When I moved to Utah from Texas in September of 1991 I started looking for work just about anywhere, but one of my first calls for a job interview came the plasma center. Initially I expected it to be kind of a research place, where I'd be lucky enough to be part of the team that discovered the cure for a disease or something life changing like that; however it really turned out to be the semi-sanitized version of a blood bank but hey, I couldn't be picky, I needed a job and needed it fast!
I was in charge of doing the acupuncture injections to patients that basically came to sell their plasma and make sure that their IV fluids were kept on for the entire process. They would get the arm poke, get an IV with saline solution going and we would start drawing their blood--again, very similar to donating blood. There were comfortable recliners for donors to sit on and TVs with movies or other shows going at any given time, and we'd give them juice or other drinks while they sat there squeezing a sponge ball while their blood was drawn. Where it would get freaky was when we were done drawing their pint, we'd run it to the lab, the red blood cells were spun and separated from the plasma and other components and the donor waited about 15-20 minutes for this to happen. Once their red-blood cells were done, we'd put the bag back into the IV and the cells would be injected back into the person---hu?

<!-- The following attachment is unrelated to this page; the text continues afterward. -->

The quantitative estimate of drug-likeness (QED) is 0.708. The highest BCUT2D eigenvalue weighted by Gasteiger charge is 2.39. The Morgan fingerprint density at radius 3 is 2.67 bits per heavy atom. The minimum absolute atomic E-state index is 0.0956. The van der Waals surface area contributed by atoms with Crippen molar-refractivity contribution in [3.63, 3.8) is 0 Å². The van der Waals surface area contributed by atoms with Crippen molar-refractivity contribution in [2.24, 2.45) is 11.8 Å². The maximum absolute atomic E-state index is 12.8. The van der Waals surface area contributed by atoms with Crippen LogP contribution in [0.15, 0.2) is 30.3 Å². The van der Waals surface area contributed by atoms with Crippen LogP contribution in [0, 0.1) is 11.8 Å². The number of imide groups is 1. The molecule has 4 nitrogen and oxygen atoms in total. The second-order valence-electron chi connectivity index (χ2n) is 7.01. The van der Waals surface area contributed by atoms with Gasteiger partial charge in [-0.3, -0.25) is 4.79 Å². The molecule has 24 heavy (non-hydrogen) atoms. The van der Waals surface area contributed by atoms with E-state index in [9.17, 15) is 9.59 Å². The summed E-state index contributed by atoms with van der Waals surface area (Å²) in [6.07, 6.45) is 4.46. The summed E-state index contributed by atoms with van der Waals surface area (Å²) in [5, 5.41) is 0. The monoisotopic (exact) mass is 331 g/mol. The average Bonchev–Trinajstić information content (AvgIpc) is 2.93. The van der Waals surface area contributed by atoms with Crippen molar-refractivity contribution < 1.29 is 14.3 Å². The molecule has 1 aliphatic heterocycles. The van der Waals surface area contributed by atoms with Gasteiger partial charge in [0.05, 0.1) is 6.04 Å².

This process allowed the donor to come in about twice a week to do this procedure instead of having to wait weeks as a normal blood donation and get roughly about $20 a shot. Now before you think this was the ideal job for a hobo or a homeless person, we had people from all walks of life coming in to do this, students, young and old, male and females. Sure, we had a good representation from the homeless , but there was good variety in all age groups and genders. There were times when things got a little crazy because someone would either pull their IV themselves or because they hadn't used the bathroom before they sat and IV fluids + juice + not using the bathroom before is a recipe for disaster!! But for the most part people were highly cooperative, decent and respectful. One of the things that I vividly recall is having a couple of people already having the hole in their arm basically callused and they knew exactly where to put the needle, if we allowed them they would have probably been able to do it themselves!!
If wasn't the most horrible job, but it wasn't the best job either, I lasted in this job roughly about 2 months, until someone from a job I had previously applied and took forever to call and do interviews contacted me. I offered to give two weeks notice, but when I told my boss about my new job she said to just go, she understood how this worked! It was an experience, to say the least!!!